If the Lib Dems do have a share of power after the next election, then even our motorways and major trunk roads may be owned by the private sector, judging by the enthusiastic reaction Cable gave to a recent plan by investment bankers NM Rothschild calling for the government to sell off roads overseen by the Highways Agency.

The Financial Times quoted Cable as saying of the Rothschild plan: "This is an attractive, positive idea which could release considerable resources to the public finances and may have real environmental merits.
"The scale of it is vast - it makes rail privatisation look like small beer."

Let's recap. If Labour wins the next general election we'll get more privatisation, if the Conservatives win we'll get more privatisation and if the Lib Dems win - or hold a share of power - we'll get more privatisation.

All this when opinion polls show that it's public ownership and not privatisation that the public wants. Britain a democracy? You're having a laugh.

The sight of our three main parties trying to outdo each other on what public assets they'd flog off shows us quite clearly where the real power lies.
Capital won't be satisfied until every asset currently in public ownership is in private hands.

Privatisation may be terrible news for consumers, employees and for the taxpayer, who is nearly always short-changed.
But for investment banks like Goldman Sachs and NM Rothschild - described by the Financial Times as the "architect of several privatisations" - it's a big money-spinner.
And of course the companies and financial institutions which buy the sold-off state assets, often at knock-down prices, make a killing too.
And then there are the ministers who sell off public assets and then pop up on the boards of privatised companies shortly afterwards.

The question is what can we, the people, do about it?

The realisation that Britain is a one-party state where capital calls the shots may be demoralising at first, but the positive thing is that it can help to frame our response.

We need to focus on direct action outside Parliament and campaign on a local and national level.

Hungary shows us the way.

In the southern city of Pecs, rising anger from local people over rocketing water bills led the town's mayor to send security guards to the city's waterworks in the middle of the night to reclaim it from the French multinational privateer Suez Environment.

The company's spokesman has complained and has threatened legal action, but it won't get much sympathy from local residents, 94 per cent of whom support the mayor's stance. The mayor of Pecs acted because the local people had had enough. It's time we followed their example. Don't get angry, get even, the old adage goes.
But if we really are going to get even with the privateers and stop privatisation once and for all we need to get angrier.

Why should we put up with the highest train fares in Europe and being forced to stand in toilets when we have paid thousands of pounds for our season ticket?
Why should we accept having to pay rip-off bills for our water in a country famous for its wet weather?

We wouldn't sit back calmly and allow a burglar to enter our house and take away our furniture and television, so why should we let corporate thieves get their greedy hands on our public assets?

Working together to fight privatisation is essential. The battle our postal workers are fighting to save the 350-year-old Royal Mail as a public service is one which should involve all of us. The RMT's fight for a publicly owned railway is our fight too. Never forget that we are the many. The pro-privatisation spivs are the few.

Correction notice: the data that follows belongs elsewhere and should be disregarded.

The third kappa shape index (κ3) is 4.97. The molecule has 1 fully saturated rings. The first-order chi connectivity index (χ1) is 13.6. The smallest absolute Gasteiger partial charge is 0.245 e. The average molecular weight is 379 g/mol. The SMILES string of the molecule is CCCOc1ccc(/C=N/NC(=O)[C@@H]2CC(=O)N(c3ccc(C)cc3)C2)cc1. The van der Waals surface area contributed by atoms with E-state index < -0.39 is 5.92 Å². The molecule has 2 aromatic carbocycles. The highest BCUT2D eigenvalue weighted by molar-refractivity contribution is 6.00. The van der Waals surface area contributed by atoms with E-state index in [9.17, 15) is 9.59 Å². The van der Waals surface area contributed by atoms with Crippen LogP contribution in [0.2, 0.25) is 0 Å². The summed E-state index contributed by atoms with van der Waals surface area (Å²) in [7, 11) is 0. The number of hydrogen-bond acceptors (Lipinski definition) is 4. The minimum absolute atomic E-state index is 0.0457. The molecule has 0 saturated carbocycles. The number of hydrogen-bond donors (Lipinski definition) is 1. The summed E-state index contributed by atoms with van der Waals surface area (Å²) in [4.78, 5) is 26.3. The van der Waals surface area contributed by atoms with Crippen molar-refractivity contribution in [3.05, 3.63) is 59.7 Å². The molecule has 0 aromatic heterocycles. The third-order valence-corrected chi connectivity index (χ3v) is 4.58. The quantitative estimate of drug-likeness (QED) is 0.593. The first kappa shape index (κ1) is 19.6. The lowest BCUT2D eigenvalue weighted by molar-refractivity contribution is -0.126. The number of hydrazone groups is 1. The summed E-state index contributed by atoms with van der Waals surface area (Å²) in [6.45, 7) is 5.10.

Important battles lie ahead in the next few months. It's high time we made our numbers felt.

Sunday, October 18, 2009

Conservatives may privatise the Met Office

The BBC reports:

A Conservative government would consider privatising the Met Office, shadow defence secretary Liam Fox has suggested to the BBC.
The Tories are committed to reducing Ministry of Defence costs by a quarter and this could include selling assets such as the Met Office.
Mr Fox told BBC One's Andrew Marr Show there was a "very strong case" for looking at offloading MoD assets.
He disputed suggestions that 22,000 MoD jobs could go as costs are cut.
Mr Fox said the Conservatives' policy had to be "about giving things to the front line", adding: "We can't afford to have 16% of the whole civil service in the MoD."
'Do these deliver?'
Asked how a Tory government would make savings, he said: "It's also big structures like the fact the MoD owns the Met Office, with all the costs, salaries, pensions."
Questioned about privatising the Met Office, Mr Fox said: "There's a very strong case to look at the assets of the MoD and say do these deliver anything for the front line?"
The Met Office, which provides the UK's weather forecasts, was established in 1854 as a small department within the Board of Trade and later became part of the MoD.

CPO co-founder Neil Clark comments: It seems that Labour and the Conservatives are trying to out-do each other over who will flog off most publicly-owned assets after the next election. Even though opinion polls show clearly that the British public want public ownership, not further privatisation.

Thursday, October 15, 2009

Privatisation on parole

This article by CPO co-founder Neil Clark, on the fightback against privatisation in Hungary, appears in the New Statesman.

Twenty years ago, Hungary's decision to open its border with Austria triggered the dramatic events that led to the fall of communism in eastern Europe. But today the country is fighting the neoliberal economic model imposed after 1989.

In Pécs, a historic city in the south, the local authority has reacted to public anger over soaring water bills by sending security guards to seize the local waterworks from the French company Suez Environment and to prevent its management from entering the building.

A 48.05 per cent stake in the city's water company was sold to the French multinational, which supplies water to 76 million people worldwide, in 1995. The company also receives an annual "management fee" of 120 million forint (£419,000).